As with all baking, the temperature of your ingredients makes all the difference when making banana muffins. All of your ingredients in this recipe should be at room temperature, or they won’t combine properly.
I’ve only specified the temperature of the wet ingredients like butter, eggs, and buttermilk since those are the ingredients that are stored in the refrigerator to prevent spoiling. The butter in this recipe is melted and then cooled to prevent cooking the eggs.
If you’ve forgotten to leave your eggs out on the counter to warm to room temperature, there’s an easy fix. Just place them in a bowl of warm (not hot) water and allow them to sit for about 15 minutes.
If your buttermilk is cold, try microwaving it in 15-second intervals in the microwave, stirring in between to prevent overheating. If you do overheat the buttermilk, just allow it to cool on the counter for a few minutes until it’s no longer hot to the touch.
A few general banana notes
As long as you have a freezer, never worry about buying too many bananas. Like avocados, bananas ripen and demand to be eaten or they’ll go bad.
But unlike avocados, they can be peeled, sliced and frozen, then stored until you need them. I freeze bananas in a single layer on a lined baking sheet, then pile them into a zip-top bag and return them to the freezer.
Frozen banana chunks are perfect for defrosting to make gluten free banana muffins like these and banana bread. Defrost them on the counter, or in the microwave at 50% power. They’ll seem to have a lot more liquid than fresh, mashed bananas, but don’t drain them! Just bake with them as is.
Ingredients and substitutions
I’ve made these muffins dairy-free and corn-free, but never egg-free. Here are my notes and best guesses to help you bake along if you have these other dietary restrictions.
To make this recipe dairy-free, you have to replace both the butter and the buttermilk. For the butter, my favorite substitute in this recipe is virgin coconut oil, melted and cooled.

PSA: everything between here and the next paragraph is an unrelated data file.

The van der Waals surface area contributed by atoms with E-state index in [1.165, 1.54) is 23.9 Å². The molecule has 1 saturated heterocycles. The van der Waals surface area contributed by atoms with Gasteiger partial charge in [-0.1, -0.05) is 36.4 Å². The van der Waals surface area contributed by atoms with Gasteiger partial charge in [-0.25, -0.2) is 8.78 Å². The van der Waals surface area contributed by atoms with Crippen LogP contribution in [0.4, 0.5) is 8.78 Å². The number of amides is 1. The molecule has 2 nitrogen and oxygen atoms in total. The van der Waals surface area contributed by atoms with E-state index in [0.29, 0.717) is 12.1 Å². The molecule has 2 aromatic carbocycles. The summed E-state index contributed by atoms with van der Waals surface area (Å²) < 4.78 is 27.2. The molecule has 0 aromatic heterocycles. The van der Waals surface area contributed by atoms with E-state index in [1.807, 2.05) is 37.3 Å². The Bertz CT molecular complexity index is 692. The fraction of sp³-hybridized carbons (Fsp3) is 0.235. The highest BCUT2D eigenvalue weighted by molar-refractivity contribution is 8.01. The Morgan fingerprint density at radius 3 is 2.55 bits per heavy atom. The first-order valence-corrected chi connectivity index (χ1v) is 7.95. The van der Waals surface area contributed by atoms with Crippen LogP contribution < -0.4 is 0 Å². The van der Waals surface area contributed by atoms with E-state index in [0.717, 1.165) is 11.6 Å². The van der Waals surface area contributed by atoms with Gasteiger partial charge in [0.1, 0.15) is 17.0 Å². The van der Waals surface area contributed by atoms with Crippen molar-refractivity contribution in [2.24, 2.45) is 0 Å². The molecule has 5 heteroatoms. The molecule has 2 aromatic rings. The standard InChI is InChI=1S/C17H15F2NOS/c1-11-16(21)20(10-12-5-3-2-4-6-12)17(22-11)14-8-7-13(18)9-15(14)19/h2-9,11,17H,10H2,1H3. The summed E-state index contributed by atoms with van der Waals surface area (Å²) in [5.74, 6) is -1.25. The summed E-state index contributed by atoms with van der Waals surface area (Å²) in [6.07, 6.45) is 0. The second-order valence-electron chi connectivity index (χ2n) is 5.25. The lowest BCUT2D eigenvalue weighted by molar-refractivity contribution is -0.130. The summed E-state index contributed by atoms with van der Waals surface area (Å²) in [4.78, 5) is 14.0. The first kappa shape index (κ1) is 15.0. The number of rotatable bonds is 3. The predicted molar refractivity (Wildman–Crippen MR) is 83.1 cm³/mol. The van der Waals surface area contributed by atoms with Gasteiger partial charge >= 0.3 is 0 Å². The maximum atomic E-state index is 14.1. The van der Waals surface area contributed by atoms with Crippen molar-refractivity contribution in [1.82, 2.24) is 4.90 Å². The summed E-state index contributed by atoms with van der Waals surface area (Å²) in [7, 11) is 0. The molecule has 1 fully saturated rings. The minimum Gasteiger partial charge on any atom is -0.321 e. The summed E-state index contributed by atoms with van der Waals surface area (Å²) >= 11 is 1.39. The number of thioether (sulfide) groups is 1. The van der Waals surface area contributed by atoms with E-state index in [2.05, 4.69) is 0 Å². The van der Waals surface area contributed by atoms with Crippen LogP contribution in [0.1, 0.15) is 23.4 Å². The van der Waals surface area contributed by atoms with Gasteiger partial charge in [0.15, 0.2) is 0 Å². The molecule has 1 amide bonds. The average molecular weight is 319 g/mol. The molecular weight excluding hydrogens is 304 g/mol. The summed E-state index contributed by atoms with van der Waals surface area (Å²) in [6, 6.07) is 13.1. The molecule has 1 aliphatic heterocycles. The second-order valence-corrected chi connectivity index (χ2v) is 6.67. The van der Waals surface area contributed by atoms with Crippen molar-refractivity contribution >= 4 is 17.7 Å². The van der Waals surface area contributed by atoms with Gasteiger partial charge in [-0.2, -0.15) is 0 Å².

I like triple-filtered coconut oil (I buy mine at Trader Joe’s) because it doesn’t have any coconut flavor. I love coconut, but that’s not the flavor we’re going for in this recipe.
For the buttermilk, my favorite way to substitute it is by mixing 1/2 cup (about 130 grams) dairy-free plain yogurt with 1/2 cup (4 fluid ounces) nondairy milk. In fact, when I don’t have buttermilk on hand, that’s the dairy sustitute I use and it works great.
The cornstarch in this recipe is added, rather than just adding more all purpose gluten free flour, because it adds tenderness and lightness to the recipe. It helps keep the muffins tender and not heavy, even though there are 4 mashed bananas in the batter.
You can easily replace the cornstarch with an equal amount of arrowroot. I’ve also made it with potato starch in place of cornstarch, in a pinch, and had no issues.
If you’re using a higher starch flour blend like Cup4Cup, replace the cornstarch with more Cup4Cup. Just measure by weight.
Making this recipe egg-free is a tough one, as there are 3 whole eggs in the recipe. Once a recipe has more than 2 eggs in it, my confidence in the likely success of using an egg replacer decreases.
You can try using one “chia egg” (1 tablespoon ground chia seeds + 1 tablespoon lukewarm water, mixed and allowed to gel) in place of each egg. I’m honestly just not that optimistic that it will work that well.